In the past couple of years, there hasn't been a more popular topic than that of inflation. Rising prices following the worst of the pandemic and supply chain issues rattled the economy. And this kicked off the fastest pace of rising interest rates in U.S. history.
While the inflation rate, as measured by the widely followed Consumer Price Index, has been coming down over the past 12 months, it's certainly something that is still fully on investors' minds.
But it's important to understand that we have no control over what happens with inflation. All we can do is properly position our individual portfolios to do well over the long term. Let's take a closer look.
Breaking down inflation
At a high level, inflation just means that the prices for goods and services across the economy go up over time. The Federal Reserve believes that a 2% long-term target is a sign of a healthy economy. And the thinking is that there should always be a little bit of inflation baked in to incentivize consumers to spend their money.
However, the inflation that started hitting the U.S. economy in the second half of 2021, a pace of rising prices not seen in decades, could have come about from the combination of a number of factors, including tremendous amounts of pandemic-related government stimulus, supply chain bottlenecks that caused production issues, and renewed consumer demand following the health crisis. The tightening of the labor market could also deserve some blame.
Even the smartest financial analysts and economists disagree on what caused the recent surge in inflation. Moreover, they can't accurately predict what inflation rates will be in any given month. There are just too many factors at work across the economy to be able to do this. Luckily, investors don't need to predict anything.
How to position your portfolio
Inflation is important, but it's not really predictable. But all hope isn't lost. I think the best course of action is to find companies that are better equipped to handle inflationary pressures than others.
Owning businesses that have pricing power is a smart way to deal with inflation. Chipotle Mexican Grill(NYSE: CMG) comes to mind. Even after numerous menu price hikes over the past couple of years, the popular Tex-Mex chain continues growing revenue at double-digit rates. And these higher prices are more than offsetting rising costs for food, paper products, and labor. The company's operating margin in 2022 of 13.4% was much better than the 2021 figure of 10.7%.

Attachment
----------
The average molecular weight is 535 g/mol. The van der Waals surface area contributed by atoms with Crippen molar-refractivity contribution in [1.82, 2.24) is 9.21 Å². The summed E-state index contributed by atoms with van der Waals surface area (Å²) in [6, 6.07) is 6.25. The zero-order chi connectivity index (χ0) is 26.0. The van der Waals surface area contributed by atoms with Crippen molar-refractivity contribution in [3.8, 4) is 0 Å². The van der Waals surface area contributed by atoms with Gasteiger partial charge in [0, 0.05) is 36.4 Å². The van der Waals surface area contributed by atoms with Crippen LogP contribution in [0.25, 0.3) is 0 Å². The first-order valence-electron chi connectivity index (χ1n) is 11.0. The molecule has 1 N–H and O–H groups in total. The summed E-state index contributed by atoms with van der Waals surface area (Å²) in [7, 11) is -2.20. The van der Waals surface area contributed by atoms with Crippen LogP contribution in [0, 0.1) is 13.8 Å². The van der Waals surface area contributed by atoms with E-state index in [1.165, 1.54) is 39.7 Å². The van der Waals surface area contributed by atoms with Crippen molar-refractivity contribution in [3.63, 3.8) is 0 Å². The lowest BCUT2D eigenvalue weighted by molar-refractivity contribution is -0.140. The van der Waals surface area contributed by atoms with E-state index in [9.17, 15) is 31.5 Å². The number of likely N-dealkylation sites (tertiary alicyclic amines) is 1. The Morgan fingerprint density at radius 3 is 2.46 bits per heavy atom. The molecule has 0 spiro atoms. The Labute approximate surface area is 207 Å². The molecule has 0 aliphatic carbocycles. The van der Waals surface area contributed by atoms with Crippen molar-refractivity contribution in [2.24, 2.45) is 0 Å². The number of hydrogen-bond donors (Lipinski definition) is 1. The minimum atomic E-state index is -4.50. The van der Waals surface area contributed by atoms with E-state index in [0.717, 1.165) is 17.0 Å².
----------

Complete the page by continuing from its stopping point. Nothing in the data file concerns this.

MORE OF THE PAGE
Visa(NYSE: V) and Mastercard(NYSE: MA), the massive card networks, are unique because they are natural inflation hedges. They both earn percentage-based fees anytime someone swipes one of their branded cards, which are accepted virtually everywhere. This means that if a consumer has to pay more for things in their daily lives, then the fees these financial giants collect automatically go up. It's truly a wonderful position to be in, no matter what the economy is doing.
Costco(NASDAQ: COST) also deserves some attention here. Its focus on selling quality merchandise at the lowest prices around is attractive for budget-conscious customers in all economic environments, whether inflation is running hot or at normal levels. But the company's membership has proven pricing power. Costco last raised annual membership dues in June 2017, with management signaling that another one might be on the horizon. With a worldwide membership renewal rate hovering around 90%, this means Costco is well positioned no matter what happens with inflation.
We can't control inflation, but we have full power over what companies we add to our portfolios. And if done right, this can end up being a huge benefit in the long term.
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Neil Patel has no position in any of the stocks mentioned. The Motley Fool has positions in and recommends Chipotle Mexican Grill, Costco Wholesale, Mastercard, and Visa. The Motley Fool recommends the following options: long January 2025 $370 calls on Mastercard and short January 2025 $380 calls on Mastercard. The Motley Fool has a disclosure policy.